I would like to emphasize that the responsibilities that the non-nuclear-weapon states shoulder are equally important as those of the nuclear-weapons states. Building realistic and practical blocks upon mutual trust between those two sides is the most definitive path to achieve “a world free of nuclear weapons”.
Based upon the Japanese National Constitution desiring eternal peace the spirit of the United Nations Charter, Japan upholds its firm commitment to the Three Non-Nuclear Principles as a country dedicating itself to world peace and prosperity. We will continue to faithfully devote itself to nuclear disarmament until it is achieved. Every year since 1994, Japan submits to the General Assembly the nuclear disarmament resolution which is adopted by an overwhelming majority. My Foreign Minister, Fumio Kishida, who will be making a speech this afternoon, will host the Foreign Minister’s Meeting of the Non-Proliferation and Disarmament Initiative (NPDI) in Hiroshima, a city that suffered atomic bombing, on April 12th 2014. I am confident that the NPDI Foreign Ministers will launch a meaningful initiative through their close collaboration.
The devastation that occurred in Hiroshima and Nagasaki reminds us of the humanitarian consequences resulting from the use of nuclear weapons. Such consequences could go beyond our imagination and such tragedies must never be repeated. In order to share our experience with the international community, for more than three decades, Japan has welcomed the visits by participants of the United Nations Programme of Fellowship on Disarmament. Furthermore, “Special Communicators for a World Without Nuclear Weapons” has been dispatched worldwide to convey the testimonies of their survival from the atomic bombings. Any political leader responsible for their citizen’s safety should recognize the humanitarian consequences of the use of nuclear weapons. I therefore invite all political leaders to visit Hiroshima and Nagasaki to witness first-hand the impact that could be inflicted by the use of such weapons.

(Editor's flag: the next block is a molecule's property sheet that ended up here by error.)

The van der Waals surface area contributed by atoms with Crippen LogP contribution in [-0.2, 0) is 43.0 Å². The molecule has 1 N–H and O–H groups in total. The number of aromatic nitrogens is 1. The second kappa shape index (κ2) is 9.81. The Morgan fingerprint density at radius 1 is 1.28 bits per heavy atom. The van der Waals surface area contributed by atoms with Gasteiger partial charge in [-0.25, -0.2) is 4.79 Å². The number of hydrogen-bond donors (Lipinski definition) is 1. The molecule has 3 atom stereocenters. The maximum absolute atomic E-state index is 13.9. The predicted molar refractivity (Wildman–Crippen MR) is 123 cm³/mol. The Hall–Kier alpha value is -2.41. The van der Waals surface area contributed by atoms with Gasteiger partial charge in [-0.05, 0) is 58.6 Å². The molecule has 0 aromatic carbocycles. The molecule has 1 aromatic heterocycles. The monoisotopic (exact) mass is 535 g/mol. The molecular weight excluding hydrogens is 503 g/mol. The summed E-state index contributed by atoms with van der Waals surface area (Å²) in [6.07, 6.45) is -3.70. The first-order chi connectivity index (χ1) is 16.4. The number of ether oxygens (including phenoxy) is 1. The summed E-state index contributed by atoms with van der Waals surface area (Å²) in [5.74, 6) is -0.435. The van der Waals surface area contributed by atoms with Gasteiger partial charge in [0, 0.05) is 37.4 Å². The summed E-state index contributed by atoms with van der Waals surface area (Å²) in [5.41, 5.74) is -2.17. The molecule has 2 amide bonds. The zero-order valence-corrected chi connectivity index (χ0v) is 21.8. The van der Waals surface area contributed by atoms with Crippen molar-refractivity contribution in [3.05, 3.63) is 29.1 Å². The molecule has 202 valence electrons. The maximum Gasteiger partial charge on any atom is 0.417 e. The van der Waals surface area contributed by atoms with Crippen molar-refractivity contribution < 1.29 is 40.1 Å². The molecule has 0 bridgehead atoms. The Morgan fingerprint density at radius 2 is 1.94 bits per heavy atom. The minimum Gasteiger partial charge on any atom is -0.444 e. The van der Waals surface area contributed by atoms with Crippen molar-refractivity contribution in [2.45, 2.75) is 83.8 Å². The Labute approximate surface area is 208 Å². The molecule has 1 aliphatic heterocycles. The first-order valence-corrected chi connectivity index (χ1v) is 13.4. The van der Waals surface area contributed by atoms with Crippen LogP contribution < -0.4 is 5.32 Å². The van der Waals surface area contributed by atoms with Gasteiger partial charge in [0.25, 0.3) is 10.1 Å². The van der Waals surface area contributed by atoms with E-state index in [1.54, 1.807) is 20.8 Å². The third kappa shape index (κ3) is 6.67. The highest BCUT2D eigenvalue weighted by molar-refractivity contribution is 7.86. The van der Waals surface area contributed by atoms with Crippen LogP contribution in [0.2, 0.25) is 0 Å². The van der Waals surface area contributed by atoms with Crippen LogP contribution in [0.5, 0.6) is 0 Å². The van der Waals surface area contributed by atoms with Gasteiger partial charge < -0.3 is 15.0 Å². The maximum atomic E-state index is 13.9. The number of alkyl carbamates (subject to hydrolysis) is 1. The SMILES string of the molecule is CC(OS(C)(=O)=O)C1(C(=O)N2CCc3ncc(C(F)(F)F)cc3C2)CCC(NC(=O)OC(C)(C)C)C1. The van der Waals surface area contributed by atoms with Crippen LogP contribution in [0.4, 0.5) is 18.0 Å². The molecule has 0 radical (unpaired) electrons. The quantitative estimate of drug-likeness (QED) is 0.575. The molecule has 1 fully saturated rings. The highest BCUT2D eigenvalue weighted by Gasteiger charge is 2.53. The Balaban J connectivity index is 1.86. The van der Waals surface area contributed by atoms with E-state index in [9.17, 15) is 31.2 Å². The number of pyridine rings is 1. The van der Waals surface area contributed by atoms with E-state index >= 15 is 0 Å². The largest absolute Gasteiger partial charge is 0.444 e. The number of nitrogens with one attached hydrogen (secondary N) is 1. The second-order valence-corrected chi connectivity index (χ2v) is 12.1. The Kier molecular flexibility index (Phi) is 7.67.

Symbolically, Hiroshima and Nagasaki will commemorate the 70th anniversary of those tragic events in 2015 when the next NPT Review Conference will be held. I would like to appeal to all of you present here today that your political leadership is indispensable for pushing forward nuclear disarmament. In addition, the date of the 2020 Summer Olympic and Paralympic Games in Tokyo, which was recently decided, coincides with the annual memorial ceremonies in Hiroshima and Nagasaki. I would like to make the Tokyo Olympic and Paralympic Games a sports festival where we think of peace together with citizens around the world. To conclude my statement, I would like to stress that the time has come for both nuclear-weapon states and non-nuclear-weapon states to overcome their differences and unite in their efforts as a whole to achieve the total elimination of nuclear weapons.
I thank you, Mr. President.